Kurdish party in Turkey faces risk of closure: Political trial moves into key chapter
Thomas Seibert reports on the pending trial against the main Kurdish political party in Turkey, the Democratic Society Party (DTP).Â The DTP is the just the latest Kurdish party of several that have had to face the threat of closure by the Turkish Constitutional Court.Â Since 1993, the courts have banned 3 Kurdish parties that have demanded more rights for the Kurdish population in Turkey and have charged their deputies with various sentences.
Now, the DTP possibly faces the same fate since a case was filed against it last November on the grounds that the party has links to the outlawed Kurdistan Workers’ Party (PKK).Â DTP members have denied those allegations and there is a lack of any proof that the allegations are true. Â Still, Turkish prosecutors insist that the Kurdish DTP must be shut down. DTP members suggest that the closure would only further alienate the Kurdish population in Turkey subsequently causing more unrest.
The chairman recently commented, “When you close the door to the democratic politics then the people who believe in this will lose all their hope. We are trying to embrace 72 million politically. If a party with 2 million votes is closed then the hopes of those people who believe in it will be shattered.” [Bianet 2008]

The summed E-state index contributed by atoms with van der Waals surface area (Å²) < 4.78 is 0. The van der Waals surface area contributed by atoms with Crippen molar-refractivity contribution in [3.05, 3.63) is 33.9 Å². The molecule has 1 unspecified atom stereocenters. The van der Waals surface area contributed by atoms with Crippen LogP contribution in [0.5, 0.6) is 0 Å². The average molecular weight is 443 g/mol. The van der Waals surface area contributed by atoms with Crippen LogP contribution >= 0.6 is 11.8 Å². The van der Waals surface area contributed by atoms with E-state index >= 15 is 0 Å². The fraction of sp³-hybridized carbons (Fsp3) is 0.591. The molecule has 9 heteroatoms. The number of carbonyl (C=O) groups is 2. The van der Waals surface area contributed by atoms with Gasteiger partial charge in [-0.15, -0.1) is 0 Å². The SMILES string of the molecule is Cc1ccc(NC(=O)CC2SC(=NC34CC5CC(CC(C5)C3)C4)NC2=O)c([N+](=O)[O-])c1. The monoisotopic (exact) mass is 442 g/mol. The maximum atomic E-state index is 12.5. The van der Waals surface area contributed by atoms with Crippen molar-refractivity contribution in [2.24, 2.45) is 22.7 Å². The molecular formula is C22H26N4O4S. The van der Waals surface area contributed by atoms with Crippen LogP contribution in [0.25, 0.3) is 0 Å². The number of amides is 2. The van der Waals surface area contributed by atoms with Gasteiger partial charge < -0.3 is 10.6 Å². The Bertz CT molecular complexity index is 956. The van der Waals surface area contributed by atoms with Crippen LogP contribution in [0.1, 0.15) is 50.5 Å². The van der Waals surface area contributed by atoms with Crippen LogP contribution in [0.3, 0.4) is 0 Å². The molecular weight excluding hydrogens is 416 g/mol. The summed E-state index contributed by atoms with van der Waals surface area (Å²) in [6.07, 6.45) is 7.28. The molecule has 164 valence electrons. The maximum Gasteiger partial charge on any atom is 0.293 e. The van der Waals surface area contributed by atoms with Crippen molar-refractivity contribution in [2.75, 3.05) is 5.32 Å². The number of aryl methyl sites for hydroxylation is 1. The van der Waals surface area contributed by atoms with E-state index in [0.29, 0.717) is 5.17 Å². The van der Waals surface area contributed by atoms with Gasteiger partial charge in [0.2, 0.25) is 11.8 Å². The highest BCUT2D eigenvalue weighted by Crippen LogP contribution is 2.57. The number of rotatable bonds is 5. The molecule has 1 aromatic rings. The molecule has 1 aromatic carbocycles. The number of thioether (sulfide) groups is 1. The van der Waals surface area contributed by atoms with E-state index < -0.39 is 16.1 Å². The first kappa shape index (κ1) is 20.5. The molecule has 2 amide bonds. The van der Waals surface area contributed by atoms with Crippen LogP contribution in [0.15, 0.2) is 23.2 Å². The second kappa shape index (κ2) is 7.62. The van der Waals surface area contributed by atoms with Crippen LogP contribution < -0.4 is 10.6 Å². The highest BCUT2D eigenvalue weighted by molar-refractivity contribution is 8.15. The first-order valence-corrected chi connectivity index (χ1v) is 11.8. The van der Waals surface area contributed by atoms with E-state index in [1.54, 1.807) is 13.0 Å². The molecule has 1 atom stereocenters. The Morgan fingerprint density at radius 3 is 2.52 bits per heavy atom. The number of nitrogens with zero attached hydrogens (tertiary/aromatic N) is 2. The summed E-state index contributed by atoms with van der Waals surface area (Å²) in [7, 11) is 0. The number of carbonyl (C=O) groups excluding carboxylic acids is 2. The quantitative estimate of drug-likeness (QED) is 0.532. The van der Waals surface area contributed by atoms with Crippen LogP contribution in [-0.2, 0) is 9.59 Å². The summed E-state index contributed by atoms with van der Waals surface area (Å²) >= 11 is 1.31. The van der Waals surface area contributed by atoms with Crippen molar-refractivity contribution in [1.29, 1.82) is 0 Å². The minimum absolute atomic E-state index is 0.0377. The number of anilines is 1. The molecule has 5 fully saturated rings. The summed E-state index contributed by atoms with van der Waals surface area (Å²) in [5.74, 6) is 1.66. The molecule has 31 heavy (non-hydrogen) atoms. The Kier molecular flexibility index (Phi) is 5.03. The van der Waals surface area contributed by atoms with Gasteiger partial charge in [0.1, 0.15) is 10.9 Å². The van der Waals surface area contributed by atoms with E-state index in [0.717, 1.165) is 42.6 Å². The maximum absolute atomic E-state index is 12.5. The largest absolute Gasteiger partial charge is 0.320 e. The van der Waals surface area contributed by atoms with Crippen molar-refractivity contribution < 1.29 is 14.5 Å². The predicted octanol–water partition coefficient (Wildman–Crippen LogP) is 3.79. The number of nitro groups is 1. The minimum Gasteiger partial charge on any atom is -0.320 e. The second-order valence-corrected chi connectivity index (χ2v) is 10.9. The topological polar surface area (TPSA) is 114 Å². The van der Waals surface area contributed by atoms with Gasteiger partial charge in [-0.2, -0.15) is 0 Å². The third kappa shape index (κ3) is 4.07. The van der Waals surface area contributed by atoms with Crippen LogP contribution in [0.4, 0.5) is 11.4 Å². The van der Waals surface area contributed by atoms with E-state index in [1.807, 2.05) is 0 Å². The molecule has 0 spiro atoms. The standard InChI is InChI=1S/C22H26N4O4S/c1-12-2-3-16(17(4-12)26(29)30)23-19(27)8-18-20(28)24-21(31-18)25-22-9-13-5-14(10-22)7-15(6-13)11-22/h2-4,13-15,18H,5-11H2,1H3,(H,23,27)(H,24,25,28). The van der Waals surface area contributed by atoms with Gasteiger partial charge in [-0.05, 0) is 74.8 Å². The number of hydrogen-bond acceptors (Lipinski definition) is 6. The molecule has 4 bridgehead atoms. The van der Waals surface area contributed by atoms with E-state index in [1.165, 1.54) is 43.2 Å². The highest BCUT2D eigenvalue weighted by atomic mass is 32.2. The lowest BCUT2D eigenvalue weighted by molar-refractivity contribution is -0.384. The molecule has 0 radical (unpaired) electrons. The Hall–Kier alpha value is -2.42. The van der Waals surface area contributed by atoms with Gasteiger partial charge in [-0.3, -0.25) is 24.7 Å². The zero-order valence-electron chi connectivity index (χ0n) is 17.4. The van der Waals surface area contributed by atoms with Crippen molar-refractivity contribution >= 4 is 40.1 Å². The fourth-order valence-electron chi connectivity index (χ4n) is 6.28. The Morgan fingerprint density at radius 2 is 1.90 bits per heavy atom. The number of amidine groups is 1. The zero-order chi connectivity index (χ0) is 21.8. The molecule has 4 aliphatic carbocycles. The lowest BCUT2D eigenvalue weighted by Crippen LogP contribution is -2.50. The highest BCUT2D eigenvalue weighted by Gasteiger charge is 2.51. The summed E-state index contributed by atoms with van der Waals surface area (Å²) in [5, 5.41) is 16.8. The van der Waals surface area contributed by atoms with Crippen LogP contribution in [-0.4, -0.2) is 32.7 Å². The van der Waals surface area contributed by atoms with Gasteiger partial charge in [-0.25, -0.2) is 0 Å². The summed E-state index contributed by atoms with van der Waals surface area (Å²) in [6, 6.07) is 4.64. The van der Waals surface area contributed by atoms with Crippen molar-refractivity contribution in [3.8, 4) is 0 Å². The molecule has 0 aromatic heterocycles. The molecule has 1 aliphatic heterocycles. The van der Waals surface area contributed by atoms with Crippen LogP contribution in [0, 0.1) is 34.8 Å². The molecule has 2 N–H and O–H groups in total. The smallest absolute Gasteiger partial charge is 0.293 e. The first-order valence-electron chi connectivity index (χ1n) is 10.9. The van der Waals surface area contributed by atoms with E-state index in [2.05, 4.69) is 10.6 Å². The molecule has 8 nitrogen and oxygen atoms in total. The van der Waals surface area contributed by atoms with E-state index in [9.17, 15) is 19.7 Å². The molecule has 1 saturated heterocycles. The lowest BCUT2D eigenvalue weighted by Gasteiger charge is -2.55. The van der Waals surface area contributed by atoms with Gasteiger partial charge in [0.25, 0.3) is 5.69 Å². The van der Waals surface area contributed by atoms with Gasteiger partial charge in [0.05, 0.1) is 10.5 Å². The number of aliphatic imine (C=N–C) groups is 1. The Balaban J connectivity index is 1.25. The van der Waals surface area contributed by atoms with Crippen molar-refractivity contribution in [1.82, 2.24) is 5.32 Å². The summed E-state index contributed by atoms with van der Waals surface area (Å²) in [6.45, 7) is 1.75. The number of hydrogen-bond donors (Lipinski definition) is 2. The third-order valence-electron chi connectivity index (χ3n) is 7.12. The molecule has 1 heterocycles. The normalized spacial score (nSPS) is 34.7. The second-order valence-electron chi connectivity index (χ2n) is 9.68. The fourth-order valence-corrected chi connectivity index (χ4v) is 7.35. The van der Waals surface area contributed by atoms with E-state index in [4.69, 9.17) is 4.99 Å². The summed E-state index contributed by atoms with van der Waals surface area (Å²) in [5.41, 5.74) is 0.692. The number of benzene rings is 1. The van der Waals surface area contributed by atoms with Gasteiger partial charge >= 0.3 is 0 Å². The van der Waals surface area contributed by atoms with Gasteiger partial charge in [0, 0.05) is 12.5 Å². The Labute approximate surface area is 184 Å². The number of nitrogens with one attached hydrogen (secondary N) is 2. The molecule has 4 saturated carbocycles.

Report from The National:
ISTANBUL // A trial that could result in a ban of Turkeyâ€™s main Kurdish party by the countryâ€™s Constitutional Court before the end of the year has entered its final phase with the party presenting its defence before a panel of 11 judges, while intellectuals and EU officials have been calling on the court not to dissolve the party.
Although Turkeyâ€™s judiciary has banned Kurdish parties before, the trial against the Party for a Democratic Society, or DTP, is the first such effort against a Kurdish group represented in parliament since Turkey started negotiations in 2005 to join the European Union. The EU is watching the trial.
Franceâ€™s ambassador in Turkey, Bernard Emie, speaking as representative of the current EU presidency, criticised the procedure. Trials like the one against the DTP were â€œdevelopments contrary to the wishes of the peopleâ€, the ambassador said.
For Turkey, the broader question behind the case against the DTP is if and at what point the peaceful exercise of political rights in a democracy can become a threat to national unity, a core value of the Turkish republic. Bans of three Kurdish parties in the 15 years since 1993 show that the Turkish judiciary has traditionally taken the view that parties demanding more rights for Kurds can constitute a danger for the country. But Turkeyâ€™s EU reform programme has strengthened individual and political rights, fanning a debate about the legitimacy and effectiveness of party bans.
â€œLetâ€™s say they have banned the DTP. Will the Kurdish problem then dissolve?â€ wrote Ahmet Altan, a well-known intellectual and editor of Taraf, a daily newspaper. â€œNo, it will be worse than before. Kurds will rightly think that they are being treated as second-class citizens.â€